OTTAWA — A plane carrying 129 Canadians and their families who have spent weeks confined to cabins aboard a coronavirus-stricken cruise ship in Japan landed on Canadian soil this morning.
The former Diamond Princess passengers can expect to undergo another two weeks of isolation at the Nav Centre in Cornwall, Ont., where they will be monitored for potential signs of the coronavirus, or COVID-19.
All of them were tested for the virus by Japanese officials before they left the ship, which has been docked in Yokohama, Japan, since early February. So far none shows any symptoms of the virus.
The ship was the site of the largest outbreak of COVID-19 outside of China, where the virus originated. The Diamond Princess had more than half of the confirmed cases outside that country.
There were about 250 Canadians originally aboard the ship, and of those 47 contracted the illness and were not allowed to return home. They have been admitted to a dozen hospitals in Japan near Yokohama, Foreign Affairs Minister François-Philippe Champagne said, and they will remain in Japan for treatment while they receive “tailored” consular services.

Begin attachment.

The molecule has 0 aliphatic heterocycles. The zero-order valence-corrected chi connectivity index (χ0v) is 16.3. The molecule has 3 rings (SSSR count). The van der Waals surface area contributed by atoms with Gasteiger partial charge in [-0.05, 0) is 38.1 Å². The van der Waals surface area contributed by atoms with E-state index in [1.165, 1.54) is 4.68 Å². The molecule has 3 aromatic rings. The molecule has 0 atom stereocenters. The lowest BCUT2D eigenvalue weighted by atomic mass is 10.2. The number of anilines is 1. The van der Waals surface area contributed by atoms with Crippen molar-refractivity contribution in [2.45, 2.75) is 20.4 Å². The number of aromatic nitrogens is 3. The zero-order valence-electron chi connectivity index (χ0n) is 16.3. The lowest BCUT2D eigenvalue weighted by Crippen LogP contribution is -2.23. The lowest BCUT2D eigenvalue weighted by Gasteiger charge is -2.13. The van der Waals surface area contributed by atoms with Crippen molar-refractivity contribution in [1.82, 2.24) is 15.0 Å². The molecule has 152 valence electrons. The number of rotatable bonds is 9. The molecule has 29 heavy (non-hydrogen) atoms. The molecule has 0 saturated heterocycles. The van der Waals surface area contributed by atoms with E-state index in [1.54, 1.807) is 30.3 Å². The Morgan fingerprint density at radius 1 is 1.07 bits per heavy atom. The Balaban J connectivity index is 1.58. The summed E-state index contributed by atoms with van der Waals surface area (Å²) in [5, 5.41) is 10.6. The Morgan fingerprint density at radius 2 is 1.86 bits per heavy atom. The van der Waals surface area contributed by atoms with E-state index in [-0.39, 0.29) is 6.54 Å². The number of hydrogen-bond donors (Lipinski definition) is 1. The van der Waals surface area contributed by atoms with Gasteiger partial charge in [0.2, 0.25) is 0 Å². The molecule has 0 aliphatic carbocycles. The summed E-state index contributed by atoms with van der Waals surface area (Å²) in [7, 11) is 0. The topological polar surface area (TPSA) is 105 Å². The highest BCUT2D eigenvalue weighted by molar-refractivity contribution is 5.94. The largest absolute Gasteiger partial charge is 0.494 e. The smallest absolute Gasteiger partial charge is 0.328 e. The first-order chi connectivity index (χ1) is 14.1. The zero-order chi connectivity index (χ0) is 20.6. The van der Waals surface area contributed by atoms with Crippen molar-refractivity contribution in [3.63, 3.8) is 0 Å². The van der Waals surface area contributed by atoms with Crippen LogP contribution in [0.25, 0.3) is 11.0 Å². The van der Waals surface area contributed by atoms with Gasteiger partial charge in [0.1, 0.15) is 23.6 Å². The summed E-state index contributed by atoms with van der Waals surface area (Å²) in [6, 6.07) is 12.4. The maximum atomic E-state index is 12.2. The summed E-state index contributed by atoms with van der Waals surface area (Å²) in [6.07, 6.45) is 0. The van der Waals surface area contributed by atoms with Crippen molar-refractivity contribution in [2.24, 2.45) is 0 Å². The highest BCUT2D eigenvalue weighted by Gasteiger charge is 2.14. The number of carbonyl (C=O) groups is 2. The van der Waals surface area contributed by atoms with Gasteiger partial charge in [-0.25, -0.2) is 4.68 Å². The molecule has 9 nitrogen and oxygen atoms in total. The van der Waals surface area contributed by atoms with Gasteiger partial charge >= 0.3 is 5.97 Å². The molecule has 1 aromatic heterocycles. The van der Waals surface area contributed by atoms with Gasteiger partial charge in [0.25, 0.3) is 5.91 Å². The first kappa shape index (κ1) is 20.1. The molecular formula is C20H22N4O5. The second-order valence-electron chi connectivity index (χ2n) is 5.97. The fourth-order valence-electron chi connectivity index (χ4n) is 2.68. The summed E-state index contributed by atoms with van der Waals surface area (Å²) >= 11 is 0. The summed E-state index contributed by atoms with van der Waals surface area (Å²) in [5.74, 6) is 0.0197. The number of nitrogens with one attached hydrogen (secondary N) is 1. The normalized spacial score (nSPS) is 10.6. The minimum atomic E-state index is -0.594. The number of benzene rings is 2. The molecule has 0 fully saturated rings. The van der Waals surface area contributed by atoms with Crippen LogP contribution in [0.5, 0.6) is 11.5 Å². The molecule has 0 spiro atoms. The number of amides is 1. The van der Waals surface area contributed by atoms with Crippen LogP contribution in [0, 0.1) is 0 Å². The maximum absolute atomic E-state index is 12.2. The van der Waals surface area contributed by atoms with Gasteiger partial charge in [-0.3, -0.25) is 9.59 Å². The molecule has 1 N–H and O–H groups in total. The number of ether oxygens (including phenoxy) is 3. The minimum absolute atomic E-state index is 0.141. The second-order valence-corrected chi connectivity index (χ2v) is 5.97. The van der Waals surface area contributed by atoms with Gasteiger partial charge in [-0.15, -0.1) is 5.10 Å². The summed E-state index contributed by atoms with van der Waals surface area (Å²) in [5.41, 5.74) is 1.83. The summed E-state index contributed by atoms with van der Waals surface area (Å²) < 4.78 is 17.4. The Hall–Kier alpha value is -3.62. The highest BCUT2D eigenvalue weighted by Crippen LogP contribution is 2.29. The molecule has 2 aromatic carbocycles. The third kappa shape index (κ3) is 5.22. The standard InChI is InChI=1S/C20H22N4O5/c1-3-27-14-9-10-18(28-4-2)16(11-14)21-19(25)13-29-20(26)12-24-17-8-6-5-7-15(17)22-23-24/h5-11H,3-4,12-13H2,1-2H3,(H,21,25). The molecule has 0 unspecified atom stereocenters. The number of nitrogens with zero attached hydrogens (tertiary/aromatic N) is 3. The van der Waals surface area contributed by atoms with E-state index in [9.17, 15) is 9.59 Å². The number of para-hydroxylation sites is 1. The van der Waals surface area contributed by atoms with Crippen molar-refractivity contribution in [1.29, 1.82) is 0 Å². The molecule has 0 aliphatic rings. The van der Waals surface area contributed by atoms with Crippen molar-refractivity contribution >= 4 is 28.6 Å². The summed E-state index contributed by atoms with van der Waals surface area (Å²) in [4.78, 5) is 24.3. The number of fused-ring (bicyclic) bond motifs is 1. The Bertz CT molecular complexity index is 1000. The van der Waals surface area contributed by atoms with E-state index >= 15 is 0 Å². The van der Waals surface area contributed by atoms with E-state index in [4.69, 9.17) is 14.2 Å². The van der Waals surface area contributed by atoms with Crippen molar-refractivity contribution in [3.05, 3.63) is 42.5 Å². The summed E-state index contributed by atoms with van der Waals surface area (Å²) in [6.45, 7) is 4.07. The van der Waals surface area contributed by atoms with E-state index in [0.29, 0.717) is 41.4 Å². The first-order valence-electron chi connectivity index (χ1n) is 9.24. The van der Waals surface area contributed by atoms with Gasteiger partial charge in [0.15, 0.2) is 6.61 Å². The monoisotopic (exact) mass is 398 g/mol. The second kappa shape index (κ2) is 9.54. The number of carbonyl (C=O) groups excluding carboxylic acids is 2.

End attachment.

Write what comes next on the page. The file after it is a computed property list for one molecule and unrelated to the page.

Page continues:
He said the Canadian government has made sure those people have special dietary needs met, are able to communicate with their families and receive interpretation services.
Others who chose to stay behind — with loved ones who are sick, for instance — will be subjected to a mandatory quarantine when they return to Canada on commercial flights.
Those who were allowed to return landed at Canadian Forces Base Trenton at 2 a.m. Eastern time, where they were screened for symptoms before they were taken by bus to Cornwall. They are to be confined to rooms in the Nav Centre until they are released from quarantine.
“The returning Canadians have been through a stressful experience over the past couple of weeks. During their quarantine in Canada, we will offer support for both their mental and physical well-being,” Health Minister Patty Hajdu said in a written release Friday.
The Diamond Princess evacuees will be subjected to the same screening as the Canadians who were repatriated from Wuhan, China, the centre of the outbreak — hundreds of whom are to be released today.
The 213 evacuees leaving quarantine at CFB Trenton were the first to arrive from Wuhan on Feb. 7.
Government officials say none of the evacuees at the base has shown any symptoms of the virus during their stay.
Hajdu says the government is helping all the evacuees with their travel plans, but all will be expected to make their own ways home from Ontario.